Dressed for War: the story of British Vogue editor Audrey Withers
Audrey Withers was not just any editor, she was the courageous woman who braved the Blitz to mastermind British Vogue (known affectionately as brogue by the Condé Nast founders) throughout the turbulent Second World War years. I could hardly retain my curiosity to learn more and have devoured this epic book with fascination and admiration. And it is rather big, full of facts and yet more facts – but not enough photos to propel me along. Withers edited Vogue from 1940-1960, through the trickiest of Make Do and Mend years, when everything had to be approved by the mothership in New York. She was the first editor to champion hard-hitting features alongside the established format of fashion, arts and luxury living. A stickler for words, she started as a sub-editor and guided Vogue’s editorial towards more in-depth newsy features, commissioning writers as diverse as Kingsley Amis and Daphne du Maurier (who amusingly asked to be paid with a subscription to Vogue). The juiciest bits are always personal anecdotes revealing Withers’ personality through the millions of memos she sent to her boss, the formidable Edna Woolman Chase, Vogue supremo in New York .
Author Julie Summers has a personal investment in bringing Audrey Withers’ name to the fore; she was related, her grandfather and Audrey Withers were cousins. This book tells the story of a woman, who by her very own definition had very little fashion sense and was hardly anyone’s idea of what constituted a grandiose Vogue editor. Intelligent, tolerant, and a constant source of wise counsel, she was a truly empowering figure with a maverick eye for scouting talent. Camera shy herself, Withers was instrumental in bringing many famous photographers to the magazine. In fact, the book could well be a tribute to the likes of Cecil Beaton whom she admired most of all. She commissioned the most iconic Beaton fashion photo ever during the war era captioned, ‘Fashion Is Indestructible ‘, of a stylish woman standing on the ruins of Temple in 1941. There was ex-model Lee Miller who became her devoted protégée and heroic war photographer and Norman Parkinson, who once in a fit of pique, ripped up a set of transparencies and threw them at the art director.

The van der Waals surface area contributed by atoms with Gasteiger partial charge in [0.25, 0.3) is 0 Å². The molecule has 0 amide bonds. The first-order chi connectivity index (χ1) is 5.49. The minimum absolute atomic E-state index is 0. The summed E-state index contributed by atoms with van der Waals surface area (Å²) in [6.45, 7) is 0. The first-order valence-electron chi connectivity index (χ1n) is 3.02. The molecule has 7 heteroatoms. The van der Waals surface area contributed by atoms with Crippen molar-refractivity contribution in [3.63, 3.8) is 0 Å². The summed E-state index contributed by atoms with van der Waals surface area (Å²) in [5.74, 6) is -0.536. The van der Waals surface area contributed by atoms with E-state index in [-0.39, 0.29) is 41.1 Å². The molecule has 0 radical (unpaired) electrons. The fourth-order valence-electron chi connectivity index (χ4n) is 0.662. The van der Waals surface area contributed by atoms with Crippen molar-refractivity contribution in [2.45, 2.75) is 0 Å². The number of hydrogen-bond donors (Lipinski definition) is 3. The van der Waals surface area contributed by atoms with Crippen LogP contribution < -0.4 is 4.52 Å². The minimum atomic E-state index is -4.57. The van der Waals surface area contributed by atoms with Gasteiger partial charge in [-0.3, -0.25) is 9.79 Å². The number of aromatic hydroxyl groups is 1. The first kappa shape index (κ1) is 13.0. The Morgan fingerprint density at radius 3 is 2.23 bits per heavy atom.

The tales of photographers’ tantrums and rivalry are some of the most amusing nuggets of information.
Though she never courted personal praise, Withers was perhaps most proud of spear-heading the famous 1946 post war Britain Can Make It exhibition at the V&A. Where 1.5 million visitors came to cheer in a new vision of design and economic growth for the future. A no-nonsense dresser herself, she wore little make-up but hats were one of her personal style signifiers. It was after all, an era when everyone wore hats, gloves and pearls to the office despite clutching paperwork and paraphernalia to scuttle down to basement shelters when the air raid sirens sounded. ‘Producing each issue is like a hurdle in a steeplechase. Fashion models are scarce and sittings interrupted by late deliveries and air raid sirens ‘, wrote Withers to the New York office who sympathetically encouraged their London staff by sending food parcels of Virginia ham and silk stockings. And through it all Vogue was published. Sometimes the magazine was thick and sometimes thin, as paper was in short supply, too. And Withers wrote much of the editorial herself; encouraging women to make the most of existing clothes during rationing earned her the nick-name Austerity Audrey. When she retired in 1960, the cover price was two shillings and six pence. Hardly succumbing to austerity measures today, a copy of Vogue now costs a mighty £3.99. I wonder if Audrey would approve…
If you love fashion and social history, you’ll enjoy this book. And you might also be interested in Cecil Beaton’s Bright Young Things at The National Portrait Gallery, London WC2 from 12th March – 7th June
Dressed for War by Julie Summers is published by Simon & Schuster. Available HERE.